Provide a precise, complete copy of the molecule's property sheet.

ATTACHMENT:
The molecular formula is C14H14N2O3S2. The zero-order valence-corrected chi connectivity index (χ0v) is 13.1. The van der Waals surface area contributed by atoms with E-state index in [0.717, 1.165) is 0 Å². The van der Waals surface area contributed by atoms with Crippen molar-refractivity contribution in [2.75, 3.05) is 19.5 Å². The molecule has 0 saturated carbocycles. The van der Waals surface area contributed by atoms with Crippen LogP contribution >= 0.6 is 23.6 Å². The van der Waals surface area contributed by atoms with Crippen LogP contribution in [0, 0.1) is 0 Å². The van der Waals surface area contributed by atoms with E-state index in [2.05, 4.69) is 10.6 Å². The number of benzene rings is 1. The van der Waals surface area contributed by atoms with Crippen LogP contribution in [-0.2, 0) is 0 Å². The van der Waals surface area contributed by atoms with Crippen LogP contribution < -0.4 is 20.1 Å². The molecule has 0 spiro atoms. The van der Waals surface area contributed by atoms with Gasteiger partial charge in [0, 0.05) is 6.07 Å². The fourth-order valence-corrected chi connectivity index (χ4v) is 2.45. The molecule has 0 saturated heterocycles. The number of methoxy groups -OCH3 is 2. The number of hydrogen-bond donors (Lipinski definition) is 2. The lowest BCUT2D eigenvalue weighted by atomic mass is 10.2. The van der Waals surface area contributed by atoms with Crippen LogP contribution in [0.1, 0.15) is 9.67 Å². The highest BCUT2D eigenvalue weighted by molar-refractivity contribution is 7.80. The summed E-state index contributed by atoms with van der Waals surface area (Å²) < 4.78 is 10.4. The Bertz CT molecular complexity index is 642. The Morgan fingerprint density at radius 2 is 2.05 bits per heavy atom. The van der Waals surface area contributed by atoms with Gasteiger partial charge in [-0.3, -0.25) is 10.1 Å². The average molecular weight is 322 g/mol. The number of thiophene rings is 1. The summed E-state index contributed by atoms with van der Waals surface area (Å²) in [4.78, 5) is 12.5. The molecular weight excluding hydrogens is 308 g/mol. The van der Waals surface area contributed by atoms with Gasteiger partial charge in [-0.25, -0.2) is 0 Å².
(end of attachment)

The molecular formula is C14H14N2O3S2. The zero-order valence-corrected chi connectivity index (χ0v) is 13.1. The van der Waals surface area contributed by atoms with E-state index in [0.717, 1.165) is 0 Å². The van der Waals surface area contributed by atoms with Crippen molar-refractivity contribution in [2.75, 3.05) is 19.5 Å². The molecule has 0 saturated carbocycles. The van der Waals surface area contributed by atoms with Crippen LogP contribution >= 0.6 is 23.6 Å². The van der Waals surface area contributed by atoms with Crippen LogP contribution in [0, 0.1) is 0 Å². The van der Waals surface area contributed by atoms with E-state index in [2.05, 4.69) is 10.6 Å². The number of benzene rings is 1. The van der Waals surface area contributed by atoms with Crippen LogP contribution in [-0.2, 0) is 0 Å². The van der Waals surface area contributed by atoms with Crippen LogP contribution < -0.4 is 20.1 Å². The molecule has 0 spiro atoms. The van der Waals surface area contributed by atoms with Gasteiger partial charge in [0, 0.05) is 6.07 Å². The fourth-order valence-corrected chi connectivity index (χ4v) is 2.45. The molecule has 0 saturated heterocycles. The number of methoxy groups -OCH3 is 2. The number of hydrogen-bond donors (Lipinski definition) is 2. The lowest BCUT2D eigenvalue weighted by atomic mass is 10.2. The van der Waals surface area contributed by atoms with Crippen LogP contribution in [0.1, 0.15) is 9.67 Å². The highest BCUT2D eigenvalue weighted by molar-refractivity contribution is 7.80. The summed E-state index contributed by atoms with van der Waals surface area (Å²) < 4.78 is 10.4. The Bertz CT molecular complexity index is 642. The Morgan fingerprint density at radius 2 is 2.05 bits per heavy atom. The van der Waals surface area contributed by atoms with Gasteiger partial charge in [-0.3, -0.25) is 10.1 Å². The average molecular weight is 322 g/mol. The number of thiophene rings is 1. The summed E-state index contributed by atoms with van der Waals surface area (Å²) in [4.78, 5) is 12.5. The molecular weight excluding hydrogens is 308 g/mol. The van der Waals surface area contributed by atoms with Gasteiger partial charge in [-0.25, -0.2) is 0 Å².